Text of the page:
Dubrovnik Finally Realises City Wall Prices Are Extortionate, Price Slashed
If you’ve ever been to Dubrovnik, and the chances are that if you’ve visited Croatia at all then you have, you’ll have more than likely thought ”How much!?” (or perhaps even said it out loud) when confronted with the ticket price to walk the city’s famous Medieval walls.
While for some foreign tourists the price tag to walk along these magnificent, ancient walls isn’t much, for many domestic tourists that price simply isn’t justifiable – and with good reason.
Dubrovnik’s walls are among the most impressive preserved Medieval structures in the world, and the UNESCO city protected by them sends many a foreign visitor up onto them for the couple of hour walk around them. One thing that has come up for many years is the extortionate price which for a time just kept on rising and rising.
The appearance of the coronavirus pandemic, the economic crisis that ensued and the need to change many things to encourage tourists, both domestic and foreign, to pump some money back into the economy requires changes. It seems that it has taken an invisible virus and the threat of economic collapse to make the City of Dubrovnik, known for its hefty price tags, finally lower the city wall ticket price.
As Morski writes on the 19th of May, 2020, the ticket price to enter and walk along Dubrovnik’s imposing city walls is now just fifty kuna, being dragged down from an eyebrow-raising 200 kuna. The decision made by the Society of Friends of Dubrovnik Antiquities, which manages the upkeep and care of the walls, is in force until June the 30th, 2020.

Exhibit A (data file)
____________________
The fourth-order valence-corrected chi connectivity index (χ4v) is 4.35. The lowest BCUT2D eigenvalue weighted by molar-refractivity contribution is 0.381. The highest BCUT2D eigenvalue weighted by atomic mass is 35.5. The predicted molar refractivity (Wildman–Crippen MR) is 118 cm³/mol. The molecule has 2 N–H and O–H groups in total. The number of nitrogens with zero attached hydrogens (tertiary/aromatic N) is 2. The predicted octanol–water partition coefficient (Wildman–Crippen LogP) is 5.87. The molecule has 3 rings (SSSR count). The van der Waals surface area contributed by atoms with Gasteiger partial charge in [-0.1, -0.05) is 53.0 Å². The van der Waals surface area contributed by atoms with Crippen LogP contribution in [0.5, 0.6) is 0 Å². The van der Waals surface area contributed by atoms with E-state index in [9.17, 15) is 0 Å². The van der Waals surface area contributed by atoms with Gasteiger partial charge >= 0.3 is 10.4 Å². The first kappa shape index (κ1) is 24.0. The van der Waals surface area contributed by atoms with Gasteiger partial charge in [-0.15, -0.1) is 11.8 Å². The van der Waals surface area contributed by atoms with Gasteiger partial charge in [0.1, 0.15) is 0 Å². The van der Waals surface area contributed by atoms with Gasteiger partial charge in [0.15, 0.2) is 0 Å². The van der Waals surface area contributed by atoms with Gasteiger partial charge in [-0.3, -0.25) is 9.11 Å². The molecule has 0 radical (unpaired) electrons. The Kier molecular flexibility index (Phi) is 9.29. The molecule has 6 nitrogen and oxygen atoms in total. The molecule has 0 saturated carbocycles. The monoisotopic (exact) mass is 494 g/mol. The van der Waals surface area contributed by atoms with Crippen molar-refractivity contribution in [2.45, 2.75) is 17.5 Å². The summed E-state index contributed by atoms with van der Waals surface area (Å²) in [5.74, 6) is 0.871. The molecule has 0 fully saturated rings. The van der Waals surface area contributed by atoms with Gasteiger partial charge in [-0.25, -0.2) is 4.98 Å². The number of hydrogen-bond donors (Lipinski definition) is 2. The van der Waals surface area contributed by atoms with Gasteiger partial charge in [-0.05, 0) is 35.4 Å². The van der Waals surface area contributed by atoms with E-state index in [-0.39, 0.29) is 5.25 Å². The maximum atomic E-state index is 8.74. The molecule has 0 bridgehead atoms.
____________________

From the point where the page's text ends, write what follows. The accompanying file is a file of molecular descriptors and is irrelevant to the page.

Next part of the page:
This information was confirmed for local portal Dubrovacki dnevnik by the president of the aforementioned sciety, Niko Kapetanić.
”Due to the coronavirus crisis, a ticket price of fifty kuna will be applied as of Wednesday for all visitors to the walls, both domestic and foreign visitors. The decision according to which the inhabitants of Dubrovnik-Neretva County can visit and walk the walls free of charge is still in force.
”Additionally, the price of a ticket to the walls in nearby Ston and to Sokol tower down in Konavle has been lowered from 70 kuna down to a mere 30 kuna, which was formerly the price of a children’s ticket,” said Kapetanić for Dubrovacki dnevnik.
It’s worth mentioning that the Association of Friends of Dubrovnik Antiquities, which manages this valuable resource, earned more than 150 million kuna from the sale of tickets alone last year. Despite having raked in so much money, they lost that solid income due to the coronavirus outbreak back in March, so they sought and received the payment of salaries from the state for 71 workers.
They didn’t want to comment on the fact that they kept the price of 200 kuna per ticket to walk Dubrovnik’s city walls for all this time, even when they had no visitors whatsoever. Instead, the reply was that “all ticket prices for facilities managed by the society are a matter of business policy.”
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